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The Adventures of Tom Sawyer

by Mark Twain

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What happens at the camp of the Freebooters?

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Great question! In the book The Adventures of Tom Sawyer by Mark Twain, many events occurred during the boys' (Tom, Huck, and Joe) time at the camp of the Freebooters. Although many events occurred, some appear especially important, such as their adventures, the thunderstorm, and their presumed deaths.

Foremost, the boys experienced much adventure during their time at the camp. For example, the boys played pirates, fished, and even attempted smoking. As the text shows:

“Tom stirred up the other pirates and they all clattered away with a shout, and in a minute or two were stripped and chasing after and tumbling over each other in the shallow limpid water of the white sandbar.”

Furthermore, during their stay, the boys witnessed a great thunderstorm. During the night, the boys experienced a great storm and quickly abandoned their camp for safety. When the boys returned to their camp, they noticed that their camp had been destroyed by the storm. As the text reveals:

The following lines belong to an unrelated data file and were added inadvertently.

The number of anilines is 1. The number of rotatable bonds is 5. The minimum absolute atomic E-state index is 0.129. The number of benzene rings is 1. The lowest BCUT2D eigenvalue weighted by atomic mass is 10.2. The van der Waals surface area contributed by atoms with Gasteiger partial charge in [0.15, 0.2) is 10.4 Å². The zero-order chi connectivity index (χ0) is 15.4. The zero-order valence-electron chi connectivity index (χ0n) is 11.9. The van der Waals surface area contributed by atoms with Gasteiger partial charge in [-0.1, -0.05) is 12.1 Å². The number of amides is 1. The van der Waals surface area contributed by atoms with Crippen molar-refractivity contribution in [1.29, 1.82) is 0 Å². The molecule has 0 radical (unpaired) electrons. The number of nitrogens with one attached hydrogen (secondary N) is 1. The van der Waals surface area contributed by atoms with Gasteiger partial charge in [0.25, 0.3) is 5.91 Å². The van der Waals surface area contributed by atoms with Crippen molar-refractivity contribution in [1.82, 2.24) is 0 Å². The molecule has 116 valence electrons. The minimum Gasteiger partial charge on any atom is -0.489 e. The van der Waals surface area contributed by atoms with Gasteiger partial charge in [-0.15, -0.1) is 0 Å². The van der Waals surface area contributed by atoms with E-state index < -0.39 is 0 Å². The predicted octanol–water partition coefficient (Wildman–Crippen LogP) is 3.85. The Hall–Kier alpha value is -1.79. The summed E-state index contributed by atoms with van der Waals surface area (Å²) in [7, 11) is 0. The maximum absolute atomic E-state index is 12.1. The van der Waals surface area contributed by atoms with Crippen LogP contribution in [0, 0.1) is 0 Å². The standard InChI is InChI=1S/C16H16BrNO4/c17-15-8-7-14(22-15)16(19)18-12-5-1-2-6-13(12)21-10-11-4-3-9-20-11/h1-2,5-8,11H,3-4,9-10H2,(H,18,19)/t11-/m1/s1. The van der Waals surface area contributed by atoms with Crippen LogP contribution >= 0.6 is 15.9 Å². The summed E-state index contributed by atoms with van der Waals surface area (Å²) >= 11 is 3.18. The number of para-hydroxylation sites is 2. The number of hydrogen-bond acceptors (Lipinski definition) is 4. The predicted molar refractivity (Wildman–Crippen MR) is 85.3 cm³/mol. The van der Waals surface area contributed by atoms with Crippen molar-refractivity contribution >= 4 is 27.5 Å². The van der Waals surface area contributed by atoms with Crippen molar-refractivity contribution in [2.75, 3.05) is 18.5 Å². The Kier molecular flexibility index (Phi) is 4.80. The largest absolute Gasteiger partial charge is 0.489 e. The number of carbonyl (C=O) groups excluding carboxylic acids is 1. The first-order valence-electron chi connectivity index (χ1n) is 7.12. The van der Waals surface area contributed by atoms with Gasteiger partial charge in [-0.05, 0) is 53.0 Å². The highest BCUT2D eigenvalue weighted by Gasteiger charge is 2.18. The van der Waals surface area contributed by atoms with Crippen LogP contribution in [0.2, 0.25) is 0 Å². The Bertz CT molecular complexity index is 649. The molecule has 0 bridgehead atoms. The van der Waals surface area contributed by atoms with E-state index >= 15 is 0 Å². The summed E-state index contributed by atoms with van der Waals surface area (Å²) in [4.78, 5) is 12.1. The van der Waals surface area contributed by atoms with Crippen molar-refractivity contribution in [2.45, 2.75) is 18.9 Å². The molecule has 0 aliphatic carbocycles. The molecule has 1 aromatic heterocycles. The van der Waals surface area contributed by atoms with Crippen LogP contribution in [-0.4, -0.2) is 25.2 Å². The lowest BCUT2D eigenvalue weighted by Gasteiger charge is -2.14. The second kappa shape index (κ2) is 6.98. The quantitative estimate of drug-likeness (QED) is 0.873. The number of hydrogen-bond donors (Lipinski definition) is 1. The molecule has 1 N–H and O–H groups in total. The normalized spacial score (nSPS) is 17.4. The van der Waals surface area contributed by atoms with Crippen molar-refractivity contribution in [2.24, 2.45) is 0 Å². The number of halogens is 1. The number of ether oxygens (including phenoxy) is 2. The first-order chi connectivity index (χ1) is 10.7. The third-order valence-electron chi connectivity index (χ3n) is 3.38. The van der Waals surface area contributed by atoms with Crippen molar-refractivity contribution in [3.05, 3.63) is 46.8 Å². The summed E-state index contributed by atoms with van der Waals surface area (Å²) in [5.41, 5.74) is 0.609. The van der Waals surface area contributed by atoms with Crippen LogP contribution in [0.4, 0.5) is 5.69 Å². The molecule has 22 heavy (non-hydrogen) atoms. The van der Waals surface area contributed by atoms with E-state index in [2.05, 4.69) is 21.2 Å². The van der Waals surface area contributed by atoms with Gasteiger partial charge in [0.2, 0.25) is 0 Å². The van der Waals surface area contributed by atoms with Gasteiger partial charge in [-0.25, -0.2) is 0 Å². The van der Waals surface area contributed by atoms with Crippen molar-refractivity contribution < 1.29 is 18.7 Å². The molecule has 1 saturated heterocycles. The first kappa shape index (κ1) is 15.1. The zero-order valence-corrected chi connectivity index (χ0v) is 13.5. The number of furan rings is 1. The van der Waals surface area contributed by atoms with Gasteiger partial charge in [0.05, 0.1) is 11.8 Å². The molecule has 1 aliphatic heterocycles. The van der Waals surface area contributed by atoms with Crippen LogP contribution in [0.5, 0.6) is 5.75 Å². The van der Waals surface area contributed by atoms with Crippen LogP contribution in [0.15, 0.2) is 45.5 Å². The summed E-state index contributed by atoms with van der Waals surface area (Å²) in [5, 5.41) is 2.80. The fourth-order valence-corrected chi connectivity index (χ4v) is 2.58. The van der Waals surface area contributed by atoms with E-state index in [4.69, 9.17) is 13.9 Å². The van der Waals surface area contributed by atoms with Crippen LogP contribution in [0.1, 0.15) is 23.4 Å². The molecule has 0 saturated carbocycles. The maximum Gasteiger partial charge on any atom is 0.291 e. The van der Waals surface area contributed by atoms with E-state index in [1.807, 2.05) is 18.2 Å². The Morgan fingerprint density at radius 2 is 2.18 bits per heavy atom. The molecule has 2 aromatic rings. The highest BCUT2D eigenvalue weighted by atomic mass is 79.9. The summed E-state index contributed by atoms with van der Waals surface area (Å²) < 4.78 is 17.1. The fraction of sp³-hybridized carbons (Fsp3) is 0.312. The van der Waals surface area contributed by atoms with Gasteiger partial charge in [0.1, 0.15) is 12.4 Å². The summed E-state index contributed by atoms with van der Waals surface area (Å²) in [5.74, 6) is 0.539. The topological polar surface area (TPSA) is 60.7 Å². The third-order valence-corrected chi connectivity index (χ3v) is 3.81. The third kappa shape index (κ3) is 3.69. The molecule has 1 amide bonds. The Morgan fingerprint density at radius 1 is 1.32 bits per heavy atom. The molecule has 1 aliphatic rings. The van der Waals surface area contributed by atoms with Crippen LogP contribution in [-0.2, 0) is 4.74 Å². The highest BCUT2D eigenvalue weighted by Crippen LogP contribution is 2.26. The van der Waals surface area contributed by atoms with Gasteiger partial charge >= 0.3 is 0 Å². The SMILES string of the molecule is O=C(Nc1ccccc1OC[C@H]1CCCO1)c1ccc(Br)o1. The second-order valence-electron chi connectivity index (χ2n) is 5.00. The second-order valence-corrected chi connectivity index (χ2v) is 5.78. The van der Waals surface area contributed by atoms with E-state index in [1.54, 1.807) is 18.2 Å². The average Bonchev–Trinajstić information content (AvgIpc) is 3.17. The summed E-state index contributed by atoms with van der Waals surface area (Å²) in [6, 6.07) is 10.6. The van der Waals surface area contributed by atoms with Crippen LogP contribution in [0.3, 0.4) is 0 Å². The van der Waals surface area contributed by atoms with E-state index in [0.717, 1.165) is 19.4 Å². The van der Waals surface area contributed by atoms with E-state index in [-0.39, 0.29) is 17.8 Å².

“The boys went back to camp, a good deal awed; but they found there was still something to be thankful for, because the great sycamore, the shelter of their beds, was a ruin, now, blasted by the lightnings, and they were not under it when the catastrophe happened.”

Lastly, the boys were presumed to be dead during their time at the camp. As the boys enjoyed their time, they noticed that the ferryboat was searching for someone’s body. The boys were excited and wanted to know who had drowned. Soon, they realized that the ferryboat was searching for them! As the text reveals:

“They felt like heroes in an instant. Here was a gorgeous triumph; they were missed; they were mourned; hearts were breaking on their account; tears were being shed; accusing memories of unkindness to these poor lost lads were rising up, and unavailing regrets and remorse were being indulged; and best of all, the departed were the talk of the whole town, and the envy of all the boys, as far as this dazzling notoriety was concerned. This was fine. It was worth while to be a pirate, after all.”

Thus, many important events occurred during their time at the camp. However, these represent some of the most significant moments of their stay.

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